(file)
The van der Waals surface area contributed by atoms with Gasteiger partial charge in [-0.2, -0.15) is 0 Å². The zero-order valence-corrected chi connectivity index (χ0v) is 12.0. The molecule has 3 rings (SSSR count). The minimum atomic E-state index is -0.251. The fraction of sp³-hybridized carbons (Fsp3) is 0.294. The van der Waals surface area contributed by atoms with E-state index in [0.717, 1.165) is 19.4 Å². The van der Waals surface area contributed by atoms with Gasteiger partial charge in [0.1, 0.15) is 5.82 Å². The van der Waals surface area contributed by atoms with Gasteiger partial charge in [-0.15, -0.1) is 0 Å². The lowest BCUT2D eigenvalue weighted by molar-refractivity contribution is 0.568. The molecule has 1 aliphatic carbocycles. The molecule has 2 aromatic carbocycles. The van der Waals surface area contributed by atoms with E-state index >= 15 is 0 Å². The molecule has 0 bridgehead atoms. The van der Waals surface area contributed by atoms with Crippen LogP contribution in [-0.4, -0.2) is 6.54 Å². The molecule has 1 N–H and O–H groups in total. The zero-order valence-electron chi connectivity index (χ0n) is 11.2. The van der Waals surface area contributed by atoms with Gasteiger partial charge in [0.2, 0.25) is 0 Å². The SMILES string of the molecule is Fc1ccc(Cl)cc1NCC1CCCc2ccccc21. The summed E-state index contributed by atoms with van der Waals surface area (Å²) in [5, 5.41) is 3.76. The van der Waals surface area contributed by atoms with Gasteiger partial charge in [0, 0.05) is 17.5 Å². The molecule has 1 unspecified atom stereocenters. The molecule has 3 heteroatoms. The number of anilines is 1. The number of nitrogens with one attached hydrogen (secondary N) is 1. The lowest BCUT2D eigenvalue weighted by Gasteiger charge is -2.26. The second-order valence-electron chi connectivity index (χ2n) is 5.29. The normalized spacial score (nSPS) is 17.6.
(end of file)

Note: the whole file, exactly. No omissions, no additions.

The van der Waals surface area contributed by atoms with Gasteiger partial charge in [-0.2, -0.15) is 0 Å². The zero-order valence-corrected chi connectivity index (χ0v) is 12.0. The molecule has 3 rings (SSSR count). The minimum atomic E-state index is -0.251. The fraction of sp³-hybridized carbons (Fsp3) is 0.294. The van der Waals surface area contributed by atoms with E-state index in [0.717, 1.165) is 19.4 Å². The van der Waals surface area contributed by atoms with Gasteiger partial charge in [0.1, 0.15) is 5.82 Å². The van der Waals surface area contributed by atoms with Gasteiger partial charge in [-0.15, -0.1) is 0 Å². The lowest BCUT2D eigenvalue weighted by molar-refractivity contribution is 0.568. The molecule has 1 aliphatic carbocycles. The molecule has 2 aromatic carbocycles. The van der Waals surface area contributed by atoms with E-state index >= 15 is 0 Å². The molecule has 0 bridgehead atoms. The van der Waals surface area contributed by atoms with Crippen LogP contribution in [-0.4, -0.2) is 6.54 Å². The molecule has 1 N–H and O–H groups in total. The zero-order valence-electron chi connectivity index (χ0n) is 11.2. The van der Waals surface area contributed by atoms with Gasteiger partial charge in [0.2, 0.25) is 0 Å². The SMILES string of the molecule is Fc1ccc(Cl)cc1NCC1CCCc2ccccc21. The summed E-state index contributed by atoms with van der Waals surface area (Å²) in [5, 5.41) is 3.76. The van der Waals surface area contributed by atoms with Gasteiger partial charge in [0, 0.05) is 17.5 Å². The molecule has 1 unspecified atom stereocenters. The molecule has 3 heteroatoms. The number of anilines is 1. The number of nitrogens with one attached hydrogen (secondary N) is 1. The lowest BCUT2D eigenvalue weighted by Gasteiger charge is -2.26. The second-order valence-electron chi connectivity index (χ2n) is 5.29. The normalized spacial score (nSPS) is 17.6.